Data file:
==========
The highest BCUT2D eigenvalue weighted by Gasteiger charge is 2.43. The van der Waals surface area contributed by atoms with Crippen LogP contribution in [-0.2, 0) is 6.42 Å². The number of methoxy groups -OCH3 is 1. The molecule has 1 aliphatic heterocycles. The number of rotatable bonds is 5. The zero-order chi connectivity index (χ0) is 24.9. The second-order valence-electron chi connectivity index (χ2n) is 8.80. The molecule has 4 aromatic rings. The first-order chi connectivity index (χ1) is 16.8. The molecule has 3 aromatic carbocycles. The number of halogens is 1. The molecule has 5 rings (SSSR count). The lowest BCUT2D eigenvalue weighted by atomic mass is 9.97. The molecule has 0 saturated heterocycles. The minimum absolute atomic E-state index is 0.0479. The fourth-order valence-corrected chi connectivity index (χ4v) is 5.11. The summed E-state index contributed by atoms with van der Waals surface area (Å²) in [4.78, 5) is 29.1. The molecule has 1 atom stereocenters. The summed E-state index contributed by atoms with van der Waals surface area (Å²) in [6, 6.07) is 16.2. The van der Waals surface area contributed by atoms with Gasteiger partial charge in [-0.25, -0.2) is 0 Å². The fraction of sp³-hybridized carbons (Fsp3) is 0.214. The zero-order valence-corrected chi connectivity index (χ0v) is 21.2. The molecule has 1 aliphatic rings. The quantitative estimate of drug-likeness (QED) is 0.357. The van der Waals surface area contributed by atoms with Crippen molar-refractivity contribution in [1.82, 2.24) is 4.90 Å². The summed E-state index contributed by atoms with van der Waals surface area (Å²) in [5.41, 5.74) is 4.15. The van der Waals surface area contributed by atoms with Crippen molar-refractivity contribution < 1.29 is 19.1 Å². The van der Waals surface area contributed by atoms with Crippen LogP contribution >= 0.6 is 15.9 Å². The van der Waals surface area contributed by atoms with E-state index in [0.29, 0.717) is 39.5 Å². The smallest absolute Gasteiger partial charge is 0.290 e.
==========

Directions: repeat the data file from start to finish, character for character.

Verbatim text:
The highest BCUT2D eigenvalue weighted by Gasteiger charge is 2.43. The van der Waals surface area contributed by atoms with Crippen LogP contribution in [-0.2, 0) is 6.42 Å². The number of methoxy groups -OCH3 is 1. The molecule has 1 aliphatic heterocycles. The number of rotatable bonds is 5. The zero-order chi connectivity index (χ0) is 24.9. The second-order valence-electron chi connectivity index (χ2n) is 8.80. The molecule has 4 aromatic rings. The first-order chi connectivity index (χ1) is 16.8. The molecule has 3 aromatic carbocycles. The number of halogens is 1. The molecule has 5 rings (SSSR count). The lowest BCUT2D eigenvalue weighted by atomic mass is 9.97. The molecule has 0 saturated heterocycles. The minimum absolute atomic E-state index is 0.0479. The fourth-order valence-corrected chi connectivity index (χ4v) is 5.11. The summed E-state index contributed by atoms with van der Waals surface area (Å²) in [4.78, 5) is 29.1. The molecule has 1 atom stereocenters. The summed E-state index contributed by atoms with van der Waals surface area (Å²) in [6, 6.07) is 16.2. The van der Waals surface area contributed by atoms with Gasteiger partial charge in [-0.25, -0.2) is 0 Å². The fraction of sp³-hybridized carbons (Fsp3) is 0.214. The zero-order valence-corrected chi connectivity index (χ0v) is 21.2. The molecule has 1 aliphatic rings. The quantitative estimate of drug-likeness (QED) is 0.357. The van der Waals surface area contributed by atoms with Crippen molar-refractivity contribution in [1.82, 2.24) is 4.90 Å². The summed E-state index contributed by atoms with van der Waals surface area (Å²) in [5.41, 5.74) is 4.15. The van der Waals surface area contributed by atoms with Crippen molar-refractivity contribution < 1.29 is 19.1 Å². The van der Waals surface area contributed by atoms with Crippen LogP contribution >= 0.6 is 15.9 Å². The van der Waals surface area contributed by atoms with E-state index in [0.29, 0.717) is 39.5 Å². The smallest absolute Gasteiger partial charge is 0.290 e.